Imperial Caesar on his ass; nervy togoids jockeying for position, but Tony-Tone, as always, is first to raise the imperial carcass off the ground. No mean task: the Caesar weighs in at a cool five hundred pounds, though he doesn’t look a pound over four hundred.

Cassius is second to His Royal Moundness, but is slapped away for his efforts.

“Temper, sir,” whispers Hoovering Tony, at his side.

“I will temper as I see fit, Tony. Just look at Cassius. Positively anorectic. We are purveyors of cholesterol, Tony—a veritable Tribe of Hippopotami. How, prithee, does a man on our payroll keep himself under two hundred pounds?”

Cassius feigned obeisance. “Please, your Royal Everestness, if I may—”

“Get away from me,” said His Royal Land Mass. “I want nothing to do with you, Cassius. Get thee to a nunnery.”

“Wrong play,” whispers Tony.

“Oh, foo, Tony. Just foo.”

His Royal Snittiness snitted on out. Tony gathered up his Hoovering accessories and sailed right behind.

Cass drew the blinds on the blue moon, and stood at the head of the table. Half the togoids had fled in the wake of the imperial eruption; those who stayed behind were itching for action.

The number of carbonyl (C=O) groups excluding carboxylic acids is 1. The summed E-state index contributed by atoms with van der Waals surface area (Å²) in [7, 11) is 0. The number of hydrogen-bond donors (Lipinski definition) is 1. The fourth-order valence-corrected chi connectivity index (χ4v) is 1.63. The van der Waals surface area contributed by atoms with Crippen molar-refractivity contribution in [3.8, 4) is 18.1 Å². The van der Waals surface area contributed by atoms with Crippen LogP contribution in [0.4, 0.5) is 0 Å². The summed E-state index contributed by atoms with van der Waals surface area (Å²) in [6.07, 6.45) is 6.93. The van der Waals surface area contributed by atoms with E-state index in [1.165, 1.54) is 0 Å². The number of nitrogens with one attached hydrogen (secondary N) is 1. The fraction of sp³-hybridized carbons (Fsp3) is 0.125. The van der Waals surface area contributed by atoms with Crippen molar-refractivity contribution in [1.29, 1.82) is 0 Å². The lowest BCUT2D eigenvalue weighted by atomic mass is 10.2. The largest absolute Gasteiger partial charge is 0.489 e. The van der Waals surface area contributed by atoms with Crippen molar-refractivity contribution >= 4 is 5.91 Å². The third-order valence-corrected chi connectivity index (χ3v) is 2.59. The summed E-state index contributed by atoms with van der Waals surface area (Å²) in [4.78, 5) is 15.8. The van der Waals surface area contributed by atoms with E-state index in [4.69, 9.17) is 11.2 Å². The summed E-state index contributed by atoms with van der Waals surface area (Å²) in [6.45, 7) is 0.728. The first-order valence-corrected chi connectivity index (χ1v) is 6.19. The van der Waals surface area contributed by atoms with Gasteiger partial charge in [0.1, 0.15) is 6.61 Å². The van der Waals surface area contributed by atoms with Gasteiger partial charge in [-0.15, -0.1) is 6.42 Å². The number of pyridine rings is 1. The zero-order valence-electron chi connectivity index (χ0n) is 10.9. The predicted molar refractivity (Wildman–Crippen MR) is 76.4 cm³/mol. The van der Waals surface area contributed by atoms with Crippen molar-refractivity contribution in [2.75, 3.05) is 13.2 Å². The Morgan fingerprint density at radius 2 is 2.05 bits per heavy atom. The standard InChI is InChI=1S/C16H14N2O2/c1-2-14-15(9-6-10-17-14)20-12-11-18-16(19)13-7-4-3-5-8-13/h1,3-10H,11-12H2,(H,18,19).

“Need I say more?”

Snuffling up out of a mammoth root beer float, Publius cut to the chase. “I say we take him out.”

“What, tired of togas at board meetings?” said Casca, to his right. “Toothpaste in your gelati? Dandruff shampoo in your frozen custard? Aren’t we all? I’m in. I am SO in.”

Resounding “yea’s” echo around the table. All eyes turn to Brutus, standing at the windows.

Publius coughs, looks at Cass, nods towards Broot.

Cass walks to the window.

“Time was, we had the corner on flavor,” sighed Brutus.